Wimbledon 2016: Roger Federer's longevity down to love - John McEnroe

By Jonathan JurejkoBBC Sport at Wimbledon
Roger Federer
Federer, aged 34 years and 336 days, is aiming to become the oldest man to reach the Wimbledon final since Ken Rosewall (39 years and 246 days) finished runner-up in 1974

Roger Federer's longevity is down to the seven-time Wimbledon champion loving tennis more than any other player in history, says John McEnroe.

The Swiss, 34, meets sixth seed Milos Raonic - who is advised by McEnroe - on Friday in his 11th SW19 semi-final.

"I've never seen someone love playing as much as Roger. That's the thing what I admire more than anything about him," said McEnroe, a three-time winner.

"The one thing I wish I could have taken from him is his joie de vivre."

The American added: "He's so competitive but is able to shrug off his losses so well."

Centre Court - play starts at 13:00 BST
Roger Federer SUI [3] v Milos Raonic CAN [6]
Andy Murray GBR [2] v Tomas Berdych CZE [10]

'Cilic comeback gives Federer renewed confidence'

Federer, a 17-time Grand Slam winner, has already won more major titles in the Open Era than any other man and is gunning for an eighth Wimbledon title that would move him into an outright lead ahead of Pete Sampras.

The third seed showed remarkable determination to reach the last four, fighting back from two sets down to beat Croatian ninth seed Marin Cilic on Wednesday.

Now he faces another tough test against Raonic.

"It is going to be an interesting battle and about how well Roger can handle Milos' serve and forehand," Lleyton Hewitt, the 2002 Wimbledon champion, told BBC Sport.

"I give Federer a good chance because he played himself into form in the quarter-final against Cilic.

"He has the added confidence now of thinking he could have been out of the tournament, surviving a scare and is now in another semi-final.

"Roger, physically, could be feeling it after the Cilic match, but the kind of match he is going to have to play against Raonic will be nowhere near as physically taxing.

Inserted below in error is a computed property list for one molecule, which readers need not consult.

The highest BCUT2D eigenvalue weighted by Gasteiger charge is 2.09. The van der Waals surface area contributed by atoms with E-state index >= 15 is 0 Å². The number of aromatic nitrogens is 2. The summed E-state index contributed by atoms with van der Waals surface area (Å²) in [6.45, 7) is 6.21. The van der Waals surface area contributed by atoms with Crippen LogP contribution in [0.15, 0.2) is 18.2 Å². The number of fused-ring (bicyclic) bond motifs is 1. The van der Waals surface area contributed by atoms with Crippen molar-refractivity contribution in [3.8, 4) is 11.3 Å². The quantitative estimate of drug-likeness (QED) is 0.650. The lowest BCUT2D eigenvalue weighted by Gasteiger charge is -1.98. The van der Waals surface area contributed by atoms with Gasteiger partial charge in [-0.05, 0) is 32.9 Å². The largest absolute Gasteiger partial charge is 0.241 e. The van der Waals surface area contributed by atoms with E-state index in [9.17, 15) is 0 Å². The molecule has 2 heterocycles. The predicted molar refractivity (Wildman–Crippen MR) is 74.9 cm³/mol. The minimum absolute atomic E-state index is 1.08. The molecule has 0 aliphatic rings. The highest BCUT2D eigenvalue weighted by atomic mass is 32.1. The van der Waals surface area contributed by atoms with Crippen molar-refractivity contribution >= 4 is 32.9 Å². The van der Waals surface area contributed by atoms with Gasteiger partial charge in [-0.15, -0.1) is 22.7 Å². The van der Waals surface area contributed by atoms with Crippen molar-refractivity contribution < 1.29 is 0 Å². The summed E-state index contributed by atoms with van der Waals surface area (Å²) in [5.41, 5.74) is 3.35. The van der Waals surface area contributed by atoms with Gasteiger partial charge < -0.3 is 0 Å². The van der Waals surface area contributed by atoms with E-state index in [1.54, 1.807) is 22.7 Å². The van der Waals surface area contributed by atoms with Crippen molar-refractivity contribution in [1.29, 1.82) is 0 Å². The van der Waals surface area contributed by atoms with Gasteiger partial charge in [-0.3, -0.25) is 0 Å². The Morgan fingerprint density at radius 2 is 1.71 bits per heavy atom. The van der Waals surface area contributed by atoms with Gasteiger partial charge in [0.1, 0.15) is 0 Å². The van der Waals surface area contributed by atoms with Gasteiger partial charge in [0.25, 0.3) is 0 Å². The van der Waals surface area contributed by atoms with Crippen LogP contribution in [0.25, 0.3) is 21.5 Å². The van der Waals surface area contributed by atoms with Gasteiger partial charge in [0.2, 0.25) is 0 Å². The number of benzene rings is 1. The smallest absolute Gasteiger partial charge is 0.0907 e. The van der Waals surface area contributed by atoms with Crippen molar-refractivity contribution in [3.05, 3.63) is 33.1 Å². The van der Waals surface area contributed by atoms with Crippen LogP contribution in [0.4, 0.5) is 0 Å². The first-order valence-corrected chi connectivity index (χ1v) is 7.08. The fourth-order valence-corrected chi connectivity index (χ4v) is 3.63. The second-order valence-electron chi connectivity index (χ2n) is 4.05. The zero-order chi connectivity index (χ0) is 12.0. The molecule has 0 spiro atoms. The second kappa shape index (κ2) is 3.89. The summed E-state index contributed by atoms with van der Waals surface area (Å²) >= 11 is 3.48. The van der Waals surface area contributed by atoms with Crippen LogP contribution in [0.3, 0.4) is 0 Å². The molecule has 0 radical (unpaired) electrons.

"It will be quicker, deeper points out there."

American Jimmy Connors played in 11 Wimbledon semi-finals between 1974 and 1987 going on to win two titles

'Everyone admires how Federer handles expectation'

Federer tried to play down expectations ahead of this year's tournament, claiming he was not even thinking about reaching his 28th major final after an injury-hit year.

The Swiss needed knee surgery in January - after injuring himself running a bath for his twin daughters - then pulled out of last month's French Open with a back injury.

"He's starting to get a couple more niggles than he has had in the past but it is all about how well he has handled his body for so many years," said Hewitt.

"He plays a real efficient type of tennis, how he moves around the court is different to a lot of other players. We're harder demanding on our bodies in some way.

"How he handles the pressure and expectation is remarkable. Every time he goes on court he is top dog and someone is trying to knock him off.

"That is not an easy thing to deal with and very few before have been able to stay at the game for so long.

"That is what everyone admires about him."

Roger Federer wins narrow tie-break to win second set

How will Federer cope with Raonic's new-found aggression?

Many experts believe 25-year-old Raonic, aiming to become the first Canadian man to reach a Grand Slam final, has the tools to push Federer all the way.

The 6ft 5in right-hander has added more aggression into his game since McEnroe joined his camp, blasting down 114 aces - more than anyone else in this tournament - and stepping forward more to pressurise his opponent.

"Raonic has played extremely well this year," said Hewitt.

"His match against Andy Murray at the Australian Open, despite him eventually losing in five sets, was the best I had seen him move, especially around the baseline.

"Now he has taken that onto the grass court.

"He has such a dangerous game, not just his serve but also his forehand. He is learning to move a lot better coming forward into the net and that has added another dimension to his game.

"But we saw in the 2005 final against Andy Roddick how Federer was able to beat heavy firepower."

Raonic's increased aggression under McEnroe's tutelage is clear to see in this Hawk-Eye graphic. The Canadian came forward to hit 42% of his rally points against Sam Querry from inside the baseline. That is a stark contrast to his 2012 Wimbledon campaign when he hit 41% of them from more than two metres back behind the baseline.

How do you brush off Federer's aura?

Arguably the greatest player of all time is staring back at you from across the net. He's playing on his favoured surface. In a venue where he has been there, done it and won countless times - including a 2014 semi-final win against Raonic.

Do those factors combine to leave his opponents - even those who have also won Grand Slams - slightly nervous?

"When he was at the top of the game it was hard to escape that aura he had," said Hewitt, who lost to Federer in the 2005 Wimbledon semi-final.

"He was hardly losing matches through the year. I always knew it would be awfully tough and knew I would have to play on the edge a little bit.

"Everyone needed to play as well as they possibly could and need him to be a little bit off.

"That's easier said than done. At his very best, his sliced backhand and how he was able to change pace was key.

"It will still be key in this year's semi-final because Raonic will be trying to hit ball as hard as he can.

"It is about whether Roger can block those balls and then use his net game with his sliced backhand to be effective."


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